What are your thoughts on this Discworld ranking list?

In most polls of actual Discworld readers, Night Watch & Small Gods fight it out for the top spot. YMMV.

I read the entire set once every other year or so. I find something new Every. Rreakin’. Time. The man was brilliant beyond my ability to describe (which is why I’m not a writer).

I would rate “brilliant” Night Watch, Small Gods, Carpe Jugulum The Wee Free Men, Thief of Time, Thud, Going Postal, The Last Hero, Lords & Ladies, Reaper Man. The rest are just spectacular ranging to awfully darned good.

Thanks, I have one now.

Here is my list, including which ones I’ve read and when I read them.

As has been previously established, the list is nonsense. While I agree that some of the later stuff is a little overrated, he’s also way overrating the early stuff. Rincewind, fundamentally, is not that funny. The Lost Continent is a book I barely remember.

Honestly, you could probably have put all the Discworld books in a hat and pulled names out at random and gotten a list at least as valid as this one.

Oh, and P.S. I liked Small Gods so LITTLE that it put me off reading anything else by Pratchett for YEARS.

You’re entitled to your own opinion, wrong as it is.

Rincewind can be funny, but it’s really easy to get too much of him.

My favorite Rincewind moment comes from the oft-forgotten The Last Hero: “I just want to say that I do not wish to volunteer.”
“So what are you doing here?”
“Sigh… Volunteering. But I don’t wish to.”

I should have been more verbose:

Rincewind is funnier at one remove. He SOUNDS really amusing when someone describes his antics. Actually reading them is usually predictable and dull.

Correction: all but four Discworld books. Any random list of all books would be significantly more valid.

I like Rincewind, but I don’t LOVE him. What makes Rincewind books better in general is The Luggage. The Luggage is the true star.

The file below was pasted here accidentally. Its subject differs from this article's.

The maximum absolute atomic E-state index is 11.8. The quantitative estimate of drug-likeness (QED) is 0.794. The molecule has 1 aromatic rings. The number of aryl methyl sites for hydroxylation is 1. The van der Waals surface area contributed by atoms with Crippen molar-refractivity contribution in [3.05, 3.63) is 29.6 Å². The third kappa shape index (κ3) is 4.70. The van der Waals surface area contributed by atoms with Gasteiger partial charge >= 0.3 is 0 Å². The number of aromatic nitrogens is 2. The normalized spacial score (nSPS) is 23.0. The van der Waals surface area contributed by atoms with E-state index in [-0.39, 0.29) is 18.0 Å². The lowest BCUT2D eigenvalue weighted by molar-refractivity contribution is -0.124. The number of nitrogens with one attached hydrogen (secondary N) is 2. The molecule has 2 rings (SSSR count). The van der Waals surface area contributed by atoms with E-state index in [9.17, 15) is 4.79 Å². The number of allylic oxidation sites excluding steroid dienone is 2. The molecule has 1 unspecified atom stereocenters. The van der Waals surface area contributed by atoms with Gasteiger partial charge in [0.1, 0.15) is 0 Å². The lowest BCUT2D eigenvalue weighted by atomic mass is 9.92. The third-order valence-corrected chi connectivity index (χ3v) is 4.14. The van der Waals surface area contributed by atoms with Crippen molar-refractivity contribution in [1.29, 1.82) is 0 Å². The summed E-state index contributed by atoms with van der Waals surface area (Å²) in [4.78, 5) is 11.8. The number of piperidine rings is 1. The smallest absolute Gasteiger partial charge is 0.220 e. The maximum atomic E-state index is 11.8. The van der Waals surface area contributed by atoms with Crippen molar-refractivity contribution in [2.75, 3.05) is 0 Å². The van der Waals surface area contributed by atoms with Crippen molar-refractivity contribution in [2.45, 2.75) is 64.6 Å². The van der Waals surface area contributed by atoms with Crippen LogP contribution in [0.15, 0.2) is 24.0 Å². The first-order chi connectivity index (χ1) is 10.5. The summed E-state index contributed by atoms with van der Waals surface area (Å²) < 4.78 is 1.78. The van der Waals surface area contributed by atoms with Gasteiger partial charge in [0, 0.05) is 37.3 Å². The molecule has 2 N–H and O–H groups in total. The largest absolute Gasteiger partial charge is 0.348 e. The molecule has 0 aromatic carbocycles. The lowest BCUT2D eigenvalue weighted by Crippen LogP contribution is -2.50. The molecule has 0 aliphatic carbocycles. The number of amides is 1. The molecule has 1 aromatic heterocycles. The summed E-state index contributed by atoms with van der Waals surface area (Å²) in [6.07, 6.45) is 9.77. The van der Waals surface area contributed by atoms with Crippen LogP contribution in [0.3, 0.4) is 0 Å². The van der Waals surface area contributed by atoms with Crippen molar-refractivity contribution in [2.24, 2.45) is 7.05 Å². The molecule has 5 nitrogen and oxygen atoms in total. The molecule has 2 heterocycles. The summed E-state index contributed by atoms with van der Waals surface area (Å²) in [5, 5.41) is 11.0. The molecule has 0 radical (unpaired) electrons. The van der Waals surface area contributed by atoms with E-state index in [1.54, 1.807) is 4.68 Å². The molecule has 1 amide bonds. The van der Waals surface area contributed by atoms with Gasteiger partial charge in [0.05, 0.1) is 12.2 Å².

There’s 5 Tiffany Aching books he missed out, and also the Amazing Maurice.

EDIT: Ah, sorry, he mentioned missing 4 out for his own reasons, so those are the ones you meant. Still, that means he’s missing 10 books.

I agree. The Luggage is awesome. I haven’t read all of the books, so I’m curious. Does the Luggage ever show up in Ankh-Morpork?

Yes, often. (And, now that I think of it, is fitting for the “worst retcons” thread. In the original appearance, the luggage was a unique magical item found in one of those shops that disappear once you leave them. In a later book, the luggage is of a type common in Twoflower’s home country.)

Well, it still seems to be an unusual specimen even among its type, but yes, it was better when it was completely unique.

That’s not really a retcon. Things common in one exotic country are considered rare and special in another all the time. But having said that, the Colour Of Magic has a lot of stuff that was never really followed up on reliably, such as Twoflower wearing glasses, or the mystery of insurance and economics (Inn Sewer Ants, and Echo Gnomics), and the sacred nature of the number 8, amongst other things.

In one of the early Kirby covers, Twoflower actually has four eyes.


Isn’t a giant part of the plot of Sourcery, that the kid wizard is an 8th child, and therefore super-powerful magically?

Aside, not only did I not really remember the previous threads on ranking Discworld books, I completely forgot that I voted in one, and the book I voted #1 (Feet of Clay).

So yeah, it’s like trying to pick a favorite kid.

8th child of a 8th child!

I’m a bit torn. Moving Pictures is kind of low but at least it’s mentioned. It usually get forgotten. And I love Pyramids but I wouldn’t put it at 3. I wouldn’t put it anywhere near 3.

And why rank books in terms of merit anyway? It’s like comparing them to vegetables. “Read this one! It’s good for you!”

8th son of an 8th son, all traditional-like. The 8th child thing was a plot point in Equal Rites.

Here is the relevant passage from The Light Fantastic:

“I bought it in a shop,” said Twoflower defensively. “I said I wanted a traveling trunk.”
“That’s what you got, all right,” said Rincewind.
“It’s very loyal,” said Twoflower.
“Oh yes,” agreed Rincewind. “If loyalty is what you look for in a suitcase.”
“Hold on,” said Cohen, who had sagged onto a rock. “Wash it one of thoshe shopsh—I mean, I bet you hadn’t noticed it before and when you went back again it washn’t there?”
Twoflower brightened. “That’s right!”
“Shopkeeper a little wizened old guy? Shop full of strange shtuff?”
“Exactly! Never could find it again, I thought I must have got the wrong street, nothing but a brick wall where I thought it was, I remember thinking at the time it was rather—”
Cohen shrugged. “One of those shops, [COLOR=blue]* he said. “That explainsh it, then.”

This at least implies that the nature of the luggage–and the fact that it could walk–was something that was unique even to Twoflowers.